Local contrast/clarity adjustments in programs like Photoshop, DT and RT is great. I use local contrast in DT all the time. This post here might have some guidance for you on how to achieve this effect in GIMP.

There might be something here of use:

https://patdavid.net/2014/08/clarity-in-gimp-local-contrast--mid-tones/

Unsharp mask: blur the image, subtract from the original (to estimate the effect of blurring that we want to undo), add the result to the original.

Local contrast = large sharpening radius (to compare pixels to the local average, so the surroundings, not just the neighbouring pixels), low amount.

A great summary:

https://www.cambridgeincolour.com/tutorials/local-contrast-enhancement.htm

Thanks Terry! I did find that searching the web. It is very interesting but NOT what I’m thinking of as a Local Contrast tool. In that, turn it on and off once you’ve done what you can with other more complicated methods. If it helps leave it on otherwise turn off and call quits.

Thanks Ted, very Interesting effect. Something I should explore. However, per my reply to Terry NOT what I’m thinking GIMP should have available.

Rich, Pat’s piece which you cite is one of the articles I found when searching the web. It did contribute to my reasoning that maybe GIMP developers see Unsharp Mask as equivalent to what other programs refer to as Local Contrast. To fit my desire, I’d need to be able to devise the alternative default values for original parameter settings. If it makes sense to devise different defaults based on image file resolution that would be reasonable.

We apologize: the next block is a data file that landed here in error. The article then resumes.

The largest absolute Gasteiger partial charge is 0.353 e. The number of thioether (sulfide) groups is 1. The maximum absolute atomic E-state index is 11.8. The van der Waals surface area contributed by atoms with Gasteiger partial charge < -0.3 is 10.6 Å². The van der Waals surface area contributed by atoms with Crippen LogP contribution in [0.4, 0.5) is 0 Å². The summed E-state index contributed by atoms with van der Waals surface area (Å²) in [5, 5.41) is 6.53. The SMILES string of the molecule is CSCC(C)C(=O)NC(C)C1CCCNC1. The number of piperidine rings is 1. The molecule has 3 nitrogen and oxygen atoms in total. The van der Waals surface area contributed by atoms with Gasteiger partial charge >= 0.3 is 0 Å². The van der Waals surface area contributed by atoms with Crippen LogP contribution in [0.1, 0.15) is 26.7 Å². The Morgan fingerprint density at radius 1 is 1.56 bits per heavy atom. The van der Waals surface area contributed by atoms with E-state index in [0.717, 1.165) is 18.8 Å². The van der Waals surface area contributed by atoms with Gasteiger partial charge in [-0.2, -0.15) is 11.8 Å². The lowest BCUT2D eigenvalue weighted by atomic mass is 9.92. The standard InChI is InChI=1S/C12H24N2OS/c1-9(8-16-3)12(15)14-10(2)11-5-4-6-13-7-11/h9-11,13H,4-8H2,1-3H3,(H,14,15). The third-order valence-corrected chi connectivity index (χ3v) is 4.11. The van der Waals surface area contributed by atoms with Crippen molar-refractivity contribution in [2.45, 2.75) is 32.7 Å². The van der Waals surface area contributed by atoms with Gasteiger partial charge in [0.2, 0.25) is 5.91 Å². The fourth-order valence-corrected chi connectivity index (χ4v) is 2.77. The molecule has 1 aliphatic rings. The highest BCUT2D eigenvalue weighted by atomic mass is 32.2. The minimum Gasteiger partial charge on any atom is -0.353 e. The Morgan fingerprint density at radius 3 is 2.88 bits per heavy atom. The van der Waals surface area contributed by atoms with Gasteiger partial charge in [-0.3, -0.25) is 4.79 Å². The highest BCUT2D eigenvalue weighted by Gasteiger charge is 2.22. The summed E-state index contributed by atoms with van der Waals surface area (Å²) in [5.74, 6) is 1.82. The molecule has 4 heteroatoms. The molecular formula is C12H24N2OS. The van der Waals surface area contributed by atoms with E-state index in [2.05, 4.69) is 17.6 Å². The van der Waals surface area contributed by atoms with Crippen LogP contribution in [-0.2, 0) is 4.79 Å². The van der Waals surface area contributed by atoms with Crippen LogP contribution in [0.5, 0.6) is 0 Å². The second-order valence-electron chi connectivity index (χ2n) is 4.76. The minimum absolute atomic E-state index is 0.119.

Maybe GMIC works better online than under GIMP but this is about whether or NOT there is something that works under GIMP.

István, yes this is another article I read which caused me to think that maybe GIMP developers saw no need for a Local Contrast tool given they do have Unsharp Mask. See reply to others for what I’d say is needed to make that work.

If I read the OP correctly, you’re looking for something with suitable default values so’s you can just turn it on or off. If so, please try Filters>Enhance>Unsharp Mask which, with a radius of 3px, is pretty local.

There is also this technique.

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After all, we have in GIMP the ability to use GMIC, I just illustrated that we have such functionality.

and

lowry-local-contast-enhancement.scm
lowry-auto-contrast.scm
I checked work correctly GIMP 2.10.26 (Win)
also try:

https://discuss.pixls.us/uploads/short-url/pP6FSMWWUlzHjwjGszMQshhwuT7.7z